Statins ‘may reduce dementia risk’
Tuesday 1st October 2013, 4:00PM BST.
Cholesterol-lowering statin drugs pose no threat to short-term memory and may protect against dementia if used over a long period, according to a review of research evidence.
Scientists who pooled data from 16 robust studies found that taking statins for more than a year cut the risk of dementia by 29%.
Questions about the drugs’ effects on the brain last year led the US Food and Drug Administration to order new medicine labels warning of possible memory problems linked to statins.
But the new findings suggest such fears are not justified, and statins may actually help to safeguard the brain.
Dr Kristopher Swiger, from Johns Hopkins Medicine in Baltimore, US, said: “All medications, including statins, may cause side effects, and many patients take multiple medicines that could theoretically interact with each other and cause cognitive problems.
“However, our systematic review and meta-analysis of existing data found no connection between short-term statin use and memory loss or other types of cognitive dysfunction. In fact, longer-term statin use was associated with protection from dementia.”
The researchers conducted two different analyses. One looked at the impact of short term statin use on brain function, while the other examined how taking the drugs long term related to Alzheimer’s disease or vascular dementia.
The findings are published online in the journal Mayo Clinic Proceedings.
Co-author Dr Raoul Manalac, also from Johns Hopkins Medicine, said: “Our goal was to provide clarity on this issue based on the best available evidence.
“We looked at high-quality, randomised controlled trials and prospective studies that included more than 23,000 men and women with no prior history of cognitive problems. The participants in those studies were followed for up to 25 years.”
Statins lower levels of “bad” cholesterol, or low-density lipoprotein (LDL) in the blood.
LDL contributes to the build up of plaque deposits that narrow blood vessels in the brain as well as the heart.
The drugs have been shown to reduce inflammation within blood vessels and the risk of stroke-inducing blood clots.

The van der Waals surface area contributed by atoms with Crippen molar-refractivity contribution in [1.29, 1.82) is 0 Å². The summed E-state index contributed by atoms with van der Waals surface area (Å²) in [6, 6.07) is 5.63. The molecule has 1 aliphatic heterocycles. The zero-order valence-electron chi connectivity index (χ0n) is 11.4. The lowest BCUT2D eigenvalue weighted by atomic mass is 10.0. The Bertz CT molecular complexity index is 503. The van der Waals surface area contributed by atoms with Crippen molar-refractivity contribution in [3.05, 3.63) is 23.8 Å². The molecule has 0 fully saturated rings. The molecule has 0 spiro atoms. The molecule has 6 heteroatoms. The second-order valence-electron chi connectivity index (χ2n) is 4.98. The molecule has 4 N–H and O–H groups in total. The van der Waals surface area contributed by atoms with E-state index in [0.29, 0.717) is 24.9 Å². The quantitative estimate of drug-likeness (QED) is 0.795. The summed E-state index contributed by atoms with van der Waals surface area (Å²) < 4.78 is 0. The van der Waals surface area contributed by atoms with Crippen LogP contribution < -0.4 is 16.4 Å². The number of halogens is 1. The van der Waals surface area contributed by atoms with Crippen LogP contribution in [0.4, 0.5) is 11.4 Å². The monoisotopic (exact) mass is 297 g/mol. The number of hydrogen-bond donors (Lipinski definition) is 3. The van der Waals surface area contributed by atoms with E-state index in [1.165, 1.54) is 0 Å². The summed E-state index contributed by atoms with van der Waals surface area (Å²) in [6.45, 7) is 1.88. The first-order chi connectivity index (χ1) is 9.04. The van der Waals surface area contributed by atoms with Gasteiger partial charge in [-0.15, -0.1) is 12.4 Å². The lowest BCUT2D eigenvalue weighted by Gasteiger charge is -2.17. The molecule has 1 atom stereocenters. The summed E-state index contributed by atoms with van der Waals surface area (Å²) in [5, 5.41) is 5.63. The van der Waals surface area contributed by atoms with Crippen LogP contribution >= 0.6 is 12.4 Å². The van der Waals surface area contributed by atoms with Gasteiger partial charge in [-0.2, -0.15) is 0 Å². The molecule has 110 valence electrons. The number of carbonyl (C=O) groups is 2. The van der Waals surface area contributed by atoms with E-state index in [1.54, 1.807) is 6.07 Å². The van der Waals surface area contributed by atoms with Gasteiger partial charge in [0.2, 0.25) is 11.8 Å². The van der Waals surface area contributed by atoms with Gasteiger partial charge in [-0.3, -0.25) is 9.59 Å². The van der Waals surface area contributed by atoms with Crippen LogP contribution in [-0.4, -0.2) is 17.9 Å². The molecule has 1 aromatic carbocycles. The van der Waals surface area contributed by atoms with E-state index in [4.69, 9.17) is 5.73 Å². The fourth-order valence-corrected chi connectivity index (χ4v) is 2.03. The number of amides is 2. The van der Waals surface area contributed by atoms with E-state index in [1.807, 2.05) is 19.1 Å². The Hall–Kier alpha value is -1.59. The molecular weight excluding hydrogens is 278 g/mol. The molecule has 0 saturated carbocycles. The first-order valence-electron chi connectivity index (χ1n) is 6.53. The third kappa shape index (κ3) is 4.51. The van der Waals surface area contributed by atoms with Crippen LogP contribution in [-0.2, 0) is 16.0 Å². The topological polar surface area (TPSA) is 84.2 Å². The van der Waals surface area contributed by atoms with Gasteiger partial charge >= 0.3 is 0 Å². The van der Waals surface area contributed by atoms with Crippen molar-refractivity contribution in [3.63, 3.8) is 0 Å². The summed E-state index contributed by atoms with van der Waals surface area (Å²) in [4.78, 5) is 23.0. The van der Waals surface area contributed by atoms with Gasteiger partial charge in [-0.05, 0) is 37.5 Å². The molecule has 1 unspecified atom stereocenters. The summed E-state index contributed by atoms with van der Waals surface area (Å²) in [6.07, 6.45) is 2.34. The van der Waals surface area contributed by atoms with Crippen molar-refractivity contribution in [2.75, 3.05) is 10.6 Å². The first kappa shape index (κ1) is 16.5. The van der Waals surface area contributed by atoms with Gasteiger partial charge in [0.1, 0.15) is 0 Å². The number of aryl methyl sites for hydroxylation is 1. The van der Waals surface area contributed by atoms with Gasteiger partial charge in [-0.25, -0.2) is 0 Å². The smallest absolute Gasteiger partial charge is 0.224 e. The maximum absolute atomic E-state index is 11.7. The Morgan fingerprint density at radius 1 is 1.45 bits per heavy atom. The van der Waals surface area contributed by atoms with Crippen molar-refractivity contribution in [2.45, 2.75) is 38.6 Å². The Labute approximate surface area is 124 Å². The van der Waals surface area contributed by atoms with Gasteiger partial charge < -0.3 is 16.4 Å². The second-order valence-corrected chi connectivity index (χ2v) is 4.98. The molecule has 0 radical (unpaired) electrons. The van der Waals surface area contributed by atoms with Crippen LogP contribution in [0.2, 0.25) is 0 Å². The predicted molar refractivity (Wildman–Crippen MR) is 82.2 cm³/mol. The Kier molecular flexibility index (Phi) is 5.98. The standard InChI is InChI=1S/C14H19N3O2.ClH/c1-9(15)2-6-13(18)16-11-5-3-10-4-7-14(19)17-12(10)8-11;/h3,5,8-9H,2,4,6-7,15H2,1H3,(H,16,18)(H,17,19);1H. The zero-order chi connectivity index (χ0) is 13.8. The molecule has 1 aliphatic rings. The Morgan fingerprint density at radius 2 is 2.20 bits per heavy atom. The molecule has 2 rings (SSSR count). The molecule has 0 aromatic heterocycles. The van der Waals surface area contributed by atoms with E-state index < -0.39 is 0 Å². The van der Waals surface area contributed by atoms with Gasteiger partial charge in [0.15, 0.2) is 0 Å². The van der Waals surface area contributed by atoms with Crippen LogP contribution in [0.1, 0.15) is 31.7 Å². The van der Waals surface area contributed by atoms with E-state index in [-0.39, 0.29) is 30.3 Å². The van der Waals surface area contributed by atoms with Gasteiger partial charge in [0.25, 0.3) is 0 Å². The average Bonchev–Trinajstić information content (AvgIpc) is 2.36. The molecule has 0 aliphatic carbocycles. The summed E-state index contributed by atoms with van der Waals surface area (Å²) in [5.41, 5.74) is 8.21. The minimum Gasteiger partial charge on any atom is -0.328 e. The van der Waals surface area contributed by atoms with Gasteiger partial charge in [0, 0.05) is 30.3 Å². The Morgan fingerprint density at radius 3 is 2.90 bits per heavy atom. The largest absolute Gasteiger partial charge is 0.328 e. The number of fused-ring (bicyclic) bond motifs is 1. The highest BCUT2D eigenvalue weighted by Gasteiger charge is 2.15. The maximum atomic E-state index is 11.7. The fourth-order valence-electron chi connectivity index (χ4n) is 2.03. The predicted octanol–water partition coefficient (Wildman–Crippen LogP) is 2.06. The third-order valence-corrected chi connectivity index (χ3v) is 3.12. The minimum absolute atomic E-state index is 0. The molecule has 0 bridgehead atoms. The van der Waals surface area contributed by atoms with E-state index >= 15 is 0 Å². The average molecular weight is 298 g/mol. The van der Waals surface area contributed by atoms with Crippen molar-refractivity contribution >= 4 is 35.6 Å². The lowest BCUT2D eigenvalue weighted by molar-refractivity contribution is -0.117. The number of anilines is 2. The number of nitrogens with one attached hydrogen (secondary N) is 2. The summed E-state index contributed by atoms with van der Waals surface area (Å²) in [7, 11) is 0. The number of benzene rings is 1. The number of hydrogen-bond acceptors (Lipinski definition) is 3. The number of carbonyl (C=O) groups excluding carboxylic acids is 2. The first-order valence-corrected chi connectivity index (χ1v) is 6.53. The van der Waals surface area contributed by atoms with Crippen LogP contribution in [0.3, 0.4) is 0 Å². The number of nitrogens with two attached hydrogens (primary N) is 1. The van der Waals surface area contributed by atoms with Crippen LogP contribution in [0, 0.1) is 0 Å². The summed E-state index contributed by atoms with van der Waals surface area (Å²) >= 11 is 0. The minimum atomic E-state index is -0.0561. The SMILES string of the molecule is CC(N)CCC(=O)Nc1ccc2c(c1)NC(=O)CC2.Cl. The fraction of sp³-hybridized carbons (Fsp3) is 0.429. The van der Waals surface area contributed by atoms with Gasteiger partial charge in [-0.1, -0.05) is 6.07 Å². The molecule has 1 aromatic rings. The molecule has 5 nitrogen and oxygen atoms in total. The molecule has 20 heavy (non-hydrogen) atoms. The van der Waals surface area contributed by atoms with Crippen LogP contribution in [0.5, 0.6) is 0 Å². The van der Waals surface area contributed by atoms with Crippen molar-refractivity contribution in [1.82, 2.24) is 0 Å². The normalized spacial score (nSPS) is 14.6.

Dr Seth Martin, another member of the Johns Hopkins team, said: ” Because of their effect on arteries to reduce or stabilise plaque, and prevent strokes, it makes sense that statins could be protective in the brain against dementia.
” Vascular dementia is caused by blockages in small blood vessels in the brain that prevent blood flow to certain areas. Medications such as statins that reduce plaque and inflammation in coronary arteries may also be having the same effect on blood vessels in the brain.”
Professor Roger Blumenthal, director of the Johns Hopkins Ciccarone Centre for the Prevention of Heart Disease, said: “Statins can be life-saving medications for high-risk individuals, but many of our patients became concerned about taking the drugs after the FDA created labelling changes last year. This very robust analysis of the best data available should allay those concerns.”
Dr Simon Ridley, from charity Alzheimer’s Research UK, said: ” This type of analysis is a very useful way of pulling together the best available evidence on a topic, but it’s still not possible to conclusively know from this review whether statins could prevent dementia.
“Although research has shown that controlling cholesterol levels may lower the risk of dementia, large clinical trials have so far been unable to show that statins can prevent the condition. Anyone who is worried about their memory, or wants to know whether they should be taking statins, should talk to their doctor.
“There is currently no certain way to prevent dementia, and it’s vital to continue investing in research to find much-needed preventions for the condition. In the meantime, the best evidence suggests that the risk of the condition can be reduced by eating a healthy, balanced diet, exercising regularly, keeping blood pressure in check, and not smoking.”